Something may be saying to me that maybe, just maybe you may think that you are actually resetting the breaker each time and then it trips again. Please take a few more moments and actually take a good hold of the breaker handle and push it all the way to the off position. Sometimes these breakers really need to be pushed into the "off" position pretty firmly before you can turn them back to the "on" position. If you are just moving the breaker to the "off" position and then moving to the "on" position the action of the handle returning to the middle or "off" position may be an indicator not that there is a dead short or the breaker may be bad (which it could) but could be an indication that you may not be applying enough pressure to the breaker handle and pushing far enough to the "off" position and then the "on" position which has to be done to actually reset the breaker.

I would suggest that before you go removing any wires etc from the breaker that you be really sure that you are actually "resetting" the breaker and then it trips and not thinking you are resetting it and the handle just returns to the tripped position making you think it tripped again.

If I am wrong then fine but if not you can end up saving yourself a lot of time in the long run finding out all it needed was to be reset properly instead.

I'm a complete noob.

Another reason for my above suggestion.
 
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Old 09-16-17, 03:07 PM
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Originally Posted by AFJES View Post
Sorry, I am just going to put my two cents in here for a moment if I may please.

Something may be saying to me that maybe, just maybe you may think that you are actually resetting the breaker each time and then it trips again. Please take a few more moments and actually take a good hold of the breaker handle and push it all the way to the off position. Sometimes these breakers really need to be pushed into the "off" position pretty firmly before you can turn them back to the "on" position. If you are just moving the breaker to the "off" position and then moving to the "on" position the action of the handle returning to the middle or "off" position may be an indicator not that there is a dead short or the breaker may be bad (which it could) but could be an indication that you may not be applying enough pressure to the breaker handle and pushing far enough to the "off" position and then the "on" position which has to be done to actually reset the breaker.

I would suggest that before you go removing any wires etc from the breaker that you be really sure that you are actually "resetting" the breaker and then it trips and not thinking you are resetting it and the handle just returns to the tripped position making you think it tripped again.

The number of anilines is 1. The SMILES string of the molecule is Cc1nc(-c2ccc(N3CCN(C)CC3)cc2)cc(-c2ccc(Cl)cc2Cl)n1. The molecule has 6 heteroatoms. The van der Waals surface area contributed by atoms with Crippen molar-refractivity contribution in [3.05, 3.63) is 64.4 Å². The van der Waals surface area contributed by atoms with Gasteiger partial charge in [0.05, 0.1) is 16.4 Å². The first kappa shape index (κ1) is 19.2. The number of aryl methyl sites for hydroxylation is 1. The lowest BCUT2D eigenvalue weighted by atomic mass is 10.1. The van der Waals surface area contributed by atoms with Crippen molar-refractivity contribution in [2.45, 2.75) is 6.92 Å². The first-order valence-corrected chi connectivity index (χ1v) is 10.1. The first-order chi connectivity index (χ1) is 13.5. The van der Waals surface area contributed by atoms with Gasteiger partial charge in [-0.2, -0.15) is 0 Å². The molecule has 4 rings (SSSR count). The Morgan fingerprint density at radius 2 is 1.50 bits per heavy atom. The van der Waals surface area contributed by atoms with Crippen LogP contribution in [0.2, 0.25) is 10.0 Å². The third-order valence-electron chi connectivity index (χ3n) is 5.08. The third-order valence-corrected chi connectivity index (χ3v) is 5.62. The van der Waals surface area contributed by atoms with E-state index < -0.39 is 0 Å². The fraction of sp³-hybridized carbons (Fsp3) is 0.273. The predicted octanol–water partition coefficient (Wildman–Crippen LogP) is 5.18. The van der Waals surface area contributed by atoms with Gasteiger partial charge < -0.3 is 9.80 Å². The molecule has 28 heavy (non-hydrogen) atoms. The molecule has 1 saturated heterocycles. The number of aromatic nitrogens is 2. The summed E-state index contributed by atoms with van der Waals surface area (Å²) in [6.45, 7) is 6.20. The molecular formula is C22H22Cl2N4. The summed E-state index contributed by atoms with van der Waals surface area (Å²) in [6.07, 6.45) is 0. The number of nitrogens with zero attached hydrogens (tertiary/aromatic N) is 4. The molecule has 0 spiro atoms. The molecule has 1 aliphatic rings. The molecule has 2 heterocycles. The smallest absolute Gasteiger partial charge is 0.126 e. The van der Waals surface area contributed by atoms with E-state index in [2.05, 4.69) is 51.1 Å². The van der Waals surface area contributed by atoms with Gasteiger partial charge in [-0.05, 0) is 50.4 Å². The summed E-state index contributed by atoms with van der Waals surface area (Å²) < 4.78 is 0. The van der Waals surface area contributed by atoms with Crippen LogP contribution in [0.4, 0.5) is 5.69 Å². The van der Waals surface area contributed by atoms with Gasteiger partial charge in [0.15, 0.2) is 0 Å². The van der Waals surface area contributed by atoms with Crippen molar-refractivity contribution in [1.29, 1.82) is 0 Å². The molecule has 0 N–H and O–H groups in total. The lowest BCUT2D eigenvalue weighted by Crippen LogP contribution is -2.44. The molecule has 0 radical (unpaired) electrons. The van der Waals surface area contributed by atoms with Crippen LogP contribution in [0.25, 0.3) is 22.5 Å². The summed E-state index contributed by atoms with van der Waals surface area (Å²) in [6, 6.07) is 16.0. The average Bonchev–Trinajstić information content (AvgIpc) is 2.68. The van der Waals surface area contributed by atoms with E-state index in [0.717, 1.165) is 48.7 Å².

If I am wrong then fine but if not you can end up saving yourself a lot of time in the long run finding out all it needed was to be reset properly instead.

Another reason for my above suggestion.

By all means, state the obvious!

I will try and reset the breaker as you suggested but I did notice this: when I did try to turn the breaker on (did it twice), it would flip off while producing a small spark.
 
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Old 09-16-17, 03:10 PM
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.....it would flip off while producing a small spark.
Don't bother disconnecting the wire from the breaker. If you see a spark.... the breaker is good and you have a short somewhere in the circuit.
 
  #11  
Old 09-16-17, 04:24 PM
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Now you need to use the divide and conquer method. Write down everything on the problem circuit. Since all circuits originate from the panel.... look at your list. You should see some devices closer and some further. Pick one on the middle to take apart. Then check again for a short.

As an electrician.... I see this problem all the time. I use an ohmmeter that has a 10 ohm scale on it. I remove the black wire from the breaker and the white wire from the neutral bar. I check the resistance from the black wire to neutral and black to ground to determine what type of short it is. Then I go around to different parts of the circuit and measure the black to neutral or ground depending on which was shorted. Based on this reading I can pinpoint very closely where the problem is. The closer the meter is to 0 ohms (dead short) the closer I am to the short.
 
  #12  
Old 09-17-17, 11:40 AM
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I didn't see where anyone else mentioned this so I will. As was stated you have an old split bus panel. What wasn't stated is that this is an old Zinsco split bus panel and it isn't safe. Zinsco loadcenters are known fire hazards and really should be replaced as soon as you can afford to do so. Considering the age of the loadcenter and condition of the SEU cable, you most likely need all new service entrance wiring, a new meter socket and a new main panel. Grounding should be brought up to current cade as well.